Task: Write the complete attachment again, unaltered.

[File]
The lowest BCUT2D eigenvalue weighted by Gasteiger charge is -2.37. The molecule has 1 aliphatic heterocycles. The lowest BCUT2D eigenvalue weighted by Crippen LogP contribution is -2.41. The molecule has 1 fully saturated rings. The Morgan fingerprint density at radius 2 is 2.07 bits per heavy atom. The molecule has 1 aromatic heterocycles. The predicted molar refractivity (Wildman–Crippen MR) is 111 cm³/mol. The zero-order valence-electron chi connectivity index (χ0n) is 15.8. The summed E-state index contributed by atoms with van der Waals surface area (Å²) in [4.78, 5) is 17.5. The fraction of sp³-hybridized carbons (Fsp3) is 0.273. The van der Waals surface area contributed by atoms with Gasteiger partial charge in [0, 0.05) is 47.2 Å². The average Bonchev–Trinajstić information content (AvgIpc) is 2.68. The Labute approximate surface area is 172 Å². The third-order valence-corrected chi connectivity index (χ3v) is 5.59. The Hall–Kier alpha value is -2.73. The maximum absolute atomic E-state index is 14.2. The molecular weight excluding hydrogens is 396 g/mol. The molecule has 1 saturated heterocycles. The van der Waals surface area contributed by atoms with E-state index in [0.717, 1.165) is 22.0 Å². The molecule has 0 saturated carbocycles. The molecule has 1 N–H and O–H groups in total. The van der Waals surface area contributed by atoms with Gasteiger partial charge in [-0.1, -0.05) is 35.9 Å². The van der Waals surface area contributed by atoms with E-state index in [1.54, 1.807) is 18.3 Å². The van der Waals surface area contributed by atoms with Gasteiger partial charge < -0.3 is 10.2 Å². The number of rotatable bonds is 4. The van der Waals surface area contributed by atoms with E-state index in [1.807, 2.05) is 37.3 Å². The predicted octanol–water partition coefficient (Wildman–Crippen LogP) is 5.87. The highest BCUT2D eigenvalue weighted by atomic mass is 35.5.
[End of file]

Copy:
The lowest BCUT2D eigenvalue weighted by Gasteiger charge is -2.37. The molecule has 1 aliphatic heterocycles. The lowest BCUT2D eigenvalue weighted by Crippen LogP contribution is -2.41. The molecule has 1 fully saturated rings. The Morgan fingerprint density at radius 2 is 2.07 bits per heavy atom. The molecule has 1 aromatic heterocycles. The predicted molar refractivity (Wildman–Crippen MR) is 111 cm³/mol. The zero-order valence-electron chi connectivity index (χ0n) is 15.8. The summed E-state index contributed by atoms with van der Waals surface area (Å²) in [4.78, 5) is 17.5. The fraction of sp³-hybridized carbons (Fsp3) is 0.273. The van der Waals surface area contributed by atoms with Gasteiger partial charge in [0, 0.05) is 47.2 Å². The average Bonchev–Trinajstić information content (AvgIpc) is 2.68. The Labute approximate surface area is 172 Å². The third-order valence-corrected chi connectivity index (χ3v) is 5.59. The Hall–Kier alpha value is -2.73. The maximum absolute atomic E-state index is 14.2. The molecular weight excluding hydrogens is 396 g/mol. The molecule has 1 saturated heterocycles. The van der Waals surface area contributed by atoms with E-state index in [0.717, 1.165) is 22.0 Å². The molecule has 0 saturated carbocycles. The molecule has 1 N–H and O–H groups in total. The van der Waals surface area contributed by atoms with Gasteiger partial charge in [-0.1, -0.05) is 35.9 Å². The van der Waals surface area contributed by atoms with E-state index in [1.54, 1.807) is 18.3 Å². The van der Waals surface area contributed by atoms with Gasteiger partial charge < -0.3 is 10.2 Å². The number of rotatable bonds is 4. The van der Waals surface area contributed by atoms with E-state index in [1.807, 2.05) is 37.3 Å². The predicted octanol–water partition coefficient (Wildman–Crippen LogP) is 5.87. The highest BCUT2D eigenvalue weighted by atomic mass is 35.5.